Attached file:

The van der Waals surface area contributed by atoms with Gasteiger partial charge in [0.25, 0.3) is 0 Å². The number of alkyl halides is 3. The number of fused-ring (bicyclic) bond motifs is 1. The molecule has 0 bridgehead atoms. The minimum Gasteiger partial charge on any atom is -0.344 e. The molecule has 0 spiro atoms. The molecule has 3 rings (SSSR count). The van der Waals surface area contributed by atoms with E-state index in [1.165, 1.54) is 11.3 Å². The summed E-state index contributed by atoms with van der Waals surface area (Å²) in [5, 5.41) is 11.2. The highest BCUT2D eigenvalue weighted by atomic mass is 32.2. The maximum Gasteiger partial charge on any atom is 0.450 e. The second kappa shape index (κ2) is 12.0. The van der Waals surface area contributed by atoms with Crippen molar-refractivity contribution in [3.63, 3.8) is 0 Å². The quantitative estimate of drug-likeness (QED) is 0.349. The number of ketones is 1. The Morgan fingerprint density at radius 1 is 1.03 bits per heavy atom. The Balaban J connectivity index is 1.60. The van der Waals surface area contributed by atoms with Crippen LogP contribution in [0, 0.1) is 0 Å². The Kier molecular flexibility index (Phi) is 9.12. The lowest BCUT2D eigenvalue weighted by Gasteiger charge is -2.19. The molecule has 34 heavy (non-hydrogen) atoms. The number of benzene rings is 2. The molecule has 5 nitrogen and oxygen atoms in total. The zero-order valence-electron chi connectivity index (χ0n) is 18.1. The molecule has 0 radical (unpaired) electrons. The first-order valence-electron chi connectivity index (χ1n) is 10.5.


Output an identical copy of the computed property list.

The van der Waals surface area contributed by atoms with Gasteiger partial charge in [0.25, 0.3) is 0 Å². The number of alkyl halides is 3. The number of fused-ring (bicyclic) bond motifs is 1. The molecule has 0 bridgehead atoms. The minimum Gasteiger partial charge on any atom is -0.344 e. The molecule has 0 spiro atoms. The molecule has 3 rings (SSSR count). The van der Waals surface area contributed by atoms with E-state index in [1.165, 1.54) is 11.3 Å². The summed E-state index contributed by atoms with van der Waals surface area (Å²) in [5, 5.41) is 11.2. The highest BCUT2D eigenvalue weighted by atomic mass is 32.2. The maximum Gasteiger partial charge on any atom is 0.450 e. The second kappa shape index (κ2) is 12.0. The van der Waals surface area contributed by atoms with Crippen molar-refractivity contribution in [3.63, 3.8) is 0 Å². The quantitative estimate of drug-likeness (QED) is 0.349. The number of ketones is 1. The Morgan fingerprint density at radius 1 is 1.03 bits per heavy atom. The Balaban J connectivity index is 1.60. The van der Waals surface area contributed by atoms with Crippen LogP contribution in [0, 0.1) is 0 Å². The Kier molecular flexibility index (Phi) is 9.12. The lowest BCUT2D eigenvalue weighted by Gasteiger charge is -2.19. The molecule has 34 heavy (non-hydrogen) atoms. The number of benzene rings is 2. The molecule has 5 nitrogen and oxygen atoms in total. The zero-order valence-electron chi connectivity index (χ0n) is 18.1. The molecule has 0 radical (unpaired) electrons. The first-order valence-electron chi connectivity index (χ1n) is 10.5.